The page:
5 Things Every Parent Should Do If Their Child Is An Addict

5 Things Every Parent Should Do If Their Child Is An Addict

Having a child is a wonderful thing. The moment they are born, our lives change completely. Priorities are different, we develop a powerful love for them, and we witness the miracle of life. At that moment, we think about all the wonderful experiences we will have as we watch them grow, and become a unique person.

As a parent, it’s a tough task to be a guide for your kids. While you may try your hardest to put them on the right path, sometimes they stray and end up in depressing or even life-threatening situations. Among those are financial difficulties, abusive relationships, and mental health issues. Another dark moment is watching them become drug or alcohol addicts.

I know this, because I myself was a drug addict and an alcohol addict. Granted, I hadn’t seen what I put my parents through until I became sober, but I definitely heard about it afterward. I started drinking at the age of 9, and got into hard drugs by the age of 13. Less than a decade later, I went to jail on drug-related charges. I was so focused on moving from high to high that I never paid attention to what I was doing to everyone else around me, namely my parents.

Many parents will choose to deny the situation or pretend like it doesn’t exist. Using excuses such as saying it’s just a phase are dangerous because a phase becomes a lifetime of abuse. In the end, your child is the only one who can help himself, but you as a parent are vital to their recovery. Standing by is the worst decision, even if it may seem as though you are powerless. Here are some things you can do as a parent to help your child fight addiction:

  1. Keep A Good Level of Communication

There are many things you can do to avoid alienating your kid. Asking open-ended questions that require more than one-word answers are vital. You need to build a relationship with them that lets them feel comfortable knowing that you trust them. Avoid being judgemental, and try to understand why they are abusing substances. Don’t ask a question for the sake of asking. Genuinely listen and be responsive. Communication is key.

Having said that, it’s also important to stand up for yourself. Set up clear guidelines for them so that they don’t take a mile when you offer them an inch. This can be done without being confrontational or arguing. Establish that every action of theirs has a consequence, instead of exploding on them unexpectedly when it happens.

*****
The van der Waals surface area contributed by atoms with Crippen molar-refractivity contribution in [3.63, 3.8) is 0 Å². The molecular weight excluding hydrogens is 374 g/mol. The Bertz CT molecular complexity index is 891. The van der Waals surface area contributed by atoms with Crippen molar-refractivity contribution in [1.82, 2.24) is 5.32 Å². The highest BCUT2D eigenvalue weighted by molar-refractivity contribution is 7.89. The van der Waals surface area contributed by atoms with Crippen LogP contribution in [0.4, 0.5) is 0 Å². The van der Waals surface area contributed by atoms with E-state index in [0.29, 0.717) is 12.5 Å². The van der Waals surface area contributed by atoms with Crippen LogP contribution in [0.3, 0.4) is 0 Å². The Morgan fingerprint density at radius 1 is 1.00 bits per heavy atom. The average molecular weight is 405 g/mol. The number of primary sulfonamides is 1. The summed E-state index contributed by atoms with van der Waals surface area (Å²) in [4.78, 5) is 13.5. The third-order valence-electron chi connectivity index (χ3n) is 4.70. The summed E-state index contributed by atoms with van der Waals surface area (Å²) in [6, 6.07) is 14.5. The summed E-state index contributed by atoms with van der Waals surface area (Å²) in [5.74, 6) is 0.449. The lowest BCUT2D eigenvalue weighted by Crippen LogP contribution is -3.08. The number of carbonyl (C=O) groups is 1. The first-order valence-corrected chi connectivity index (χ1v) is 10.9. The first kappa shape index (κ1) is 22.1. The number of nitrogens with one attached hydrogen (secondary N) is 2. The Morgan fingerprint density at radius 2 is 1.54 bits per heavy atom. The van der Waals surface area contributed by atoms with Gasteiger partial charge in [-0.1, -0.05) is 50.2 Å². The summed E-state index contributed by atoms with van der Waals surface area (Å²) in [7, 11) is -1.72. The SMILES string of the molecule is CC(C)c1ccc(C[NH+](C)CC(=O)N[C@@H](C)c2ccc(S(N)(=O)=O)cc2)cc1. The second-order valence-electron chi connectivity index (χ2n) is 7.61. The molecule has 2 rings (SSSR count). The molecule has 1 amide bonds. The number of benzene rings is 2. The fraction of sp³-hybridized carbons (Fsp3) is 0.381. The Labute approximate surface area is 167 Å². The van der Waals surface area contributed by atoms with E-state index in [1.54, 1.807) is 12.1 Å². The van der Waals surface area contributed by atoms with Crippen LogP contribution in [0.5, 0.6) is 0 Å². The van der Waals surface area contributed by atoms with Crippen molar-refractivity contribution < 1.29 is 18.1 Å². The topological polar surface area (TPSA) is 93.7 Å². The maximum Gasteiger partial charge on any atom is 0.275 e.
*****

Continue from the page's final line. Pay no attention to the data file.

1. Help Them, Don’t Enable Them

If you think that you’re helping your kid by giving them money whenever they ask for it, you’re wrong. It may seem as though you’re helping on the surface, but in reality you’re enabling their addiction. In the same way, allowing them to come back and live with you let’s them continue abusing drugs while also not having to worry about food or a warm bed.

By looking into drug rehab clinics or detox programs, you’re actively helping them. By providing support when they’re in a dark place, you’re helping them. Those are real ways to contribute, instead of letting them comfortably continue their addiction.

  1. Have an Intervention

The mere thought of an intervention sounds like too much to handle for a lot of parents. It sounds like a very confrontational way to put your child on the spot, when in reality it’s an essential step. As I stated earlier, I was unable to see the pain I was causing to my loved ones. There’s a high chance your child doesn’t see it either.

When you contact a professional, you’re in the hands of someone who has tons of experiences with addiction cases. They are very well equipped and know exactly how addicts think or react in those situations. They might resist at first, but it could also provide them with the much-needed motivation for recovery.

  1. Be Strong

In the midst of so much chaos while trying to pull a loved one out of an abyss, many parents forget to care for themselves as well. It can be traumatic and can even lead to depression in some cases. If you aren’t mentally prepared to handle the stress that comes with fighting addiction, then you need to prepare yourself.

Many tears will be shed and hearts will be broken, but staying strength is your ally. If you need to, you can find support groups with families that share their same experiences. Relating to them and exchanging ideas is a great way to do your research and be well equipped.

  1. Don’t Give Up

Perseverance, along with strength, will be the characteristics that make or break your success when saving your child from addiction. Our sons and daughters will be reminded that they need to push forward if they want to be sober. However, parents also need to be reminded from time to time.

While you may do your part and feel that nothing is working, know that there is always hope. Keep driving them to their appointments, clinics, provide positive support and know that they are never lost when they are in your hands.

Parents must accept that there will be brutally heartbreaking moments in the lives of their children. Not only that, but in their own lives as well. As a parent, it’s up to you to provide the necessary support for your kids. Be there when they are down and out and be that hand that helps them pull themselves out of the water. Addiction is a serious disease, but it can be beaten. My parents were an immense contributor to my success and eventual sobriety. I hope that after reading this, you will be better prepared for the challenges ahead.

What experiences have you learned from as a parent with an addicted child? Let us know in the comments.

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